Divorce in UK Law

Leading Cases
  • Preston-Jones v Preston-Jones
    • House of Lords
    • 14 Dic 1950

    The jurisdiction in divorce involves the status of the parties and the public interest requires that the marriage bond shall not be set aside lightly or without strict enquiry. I do not think it is possible to say, at any rate since the decision of this House in Mordaunt v. Moncreiffe, L.R. 2 Sc. & Div. 374, that the two jurisdictions are other than distinct.

  • Travers v Holley
    • Court of Appeal
    • 14 Jul 1953

    It must suroly be that what entitles an English Court to assume jurisdiction must be equally effective in the case of a foreign Court.

  • Edgar v Edgar
    • Court of Appeal
    • 23 Jul 1980

    Important too is the general proposition that, formal agreements, properly and fairly arrived at with competent legal advice, should not be displaced unless there are good and substantial grounds for concluding that an injustice will be done by holding the parties to the terms of their agreement.

  • Barder v Caluori
    • House of Lords
    • 20 May 1987

    The first condition is that new events have occurred since the making of the order which invalidate the basis, or fundamental assumption, upon which the order was made, so that, if leave to appeal out of time were to be given, the appeal would be certain, or very likely, to succeed. The second condition is that the new events should have occurred within a relatively short time of the order having been made.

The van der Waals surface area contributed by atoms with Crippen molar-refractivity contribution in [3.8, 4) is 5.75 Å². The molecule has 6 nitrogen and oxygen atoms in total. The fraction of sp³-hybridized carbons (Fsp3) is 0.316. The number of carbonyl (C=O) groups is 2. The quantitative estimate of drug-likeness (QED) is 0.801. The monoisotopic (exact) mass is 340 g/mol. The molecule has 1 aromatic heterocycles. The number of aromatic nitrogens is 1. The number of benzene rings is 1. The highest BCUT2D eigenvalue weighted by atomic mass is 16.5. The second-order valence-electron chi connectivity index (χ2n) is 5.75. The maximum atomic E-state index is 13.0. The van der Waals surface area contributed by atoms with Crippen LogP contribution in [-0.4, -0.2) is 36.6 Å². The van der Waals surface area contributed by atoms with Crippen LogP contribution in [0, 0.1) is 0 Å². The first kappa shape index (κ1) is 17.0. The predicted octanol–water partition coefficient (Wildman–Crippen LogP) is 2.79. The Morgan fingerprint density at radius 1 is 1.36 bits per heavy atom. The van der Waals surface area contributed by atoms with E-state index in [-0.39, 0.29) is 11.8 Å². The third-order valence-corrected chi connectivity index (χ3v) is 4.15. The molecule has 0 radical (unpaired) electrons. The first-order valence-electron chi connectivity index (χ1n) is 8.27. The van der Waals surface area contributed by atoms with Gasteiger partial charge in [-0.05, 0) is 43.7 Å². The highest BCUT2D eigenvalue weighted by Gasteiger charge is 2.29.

• Trippas v Trippas
    • Court of Appeal
    • 15 Feb 1973

    If this marriage had continued, it is plain that the wife had a good, chance of receiving a financial benefit on the sale of the business. Just as the two sons received £5,000 each, she might have received something. The husband might well have felt it proper to settle on his wife a substantial sum out of the very large sum which he was receiving. Now that there has been a divorce, she should be compensated for the loss of that chance.

  • Hyman v Hyman
    • House of Lords
    • 30 Abr 1929

    However this may be, it is sufficient for the decision of the present case to hold, as I do, that the power of the Court to make provision for a wife on the dissolution of her marriage is a necessary incident of the power to decree such a dissolution, conferred not merely in the interests of the wife, but of the public, and that the wife cannot by her own covenant preclude herself from invoking the jurisdiction of the Court or preclude the Court from the exercise of that jurisdiction.

  • Minton v Minton
    • House of Lords
    • 23 Nov 1978

    There are two principles which inform the modern legislation. One is the public interest that spouses, to the extent that their means permit, should provide for themselves and their children. The law now encourages spouses to avoid bitterness after family break-down and to settle their money and property problems. An object of the modern law is to encourage each to put the past behind them and to begin a new life which is not overshadowed by the relationship which has broken down.

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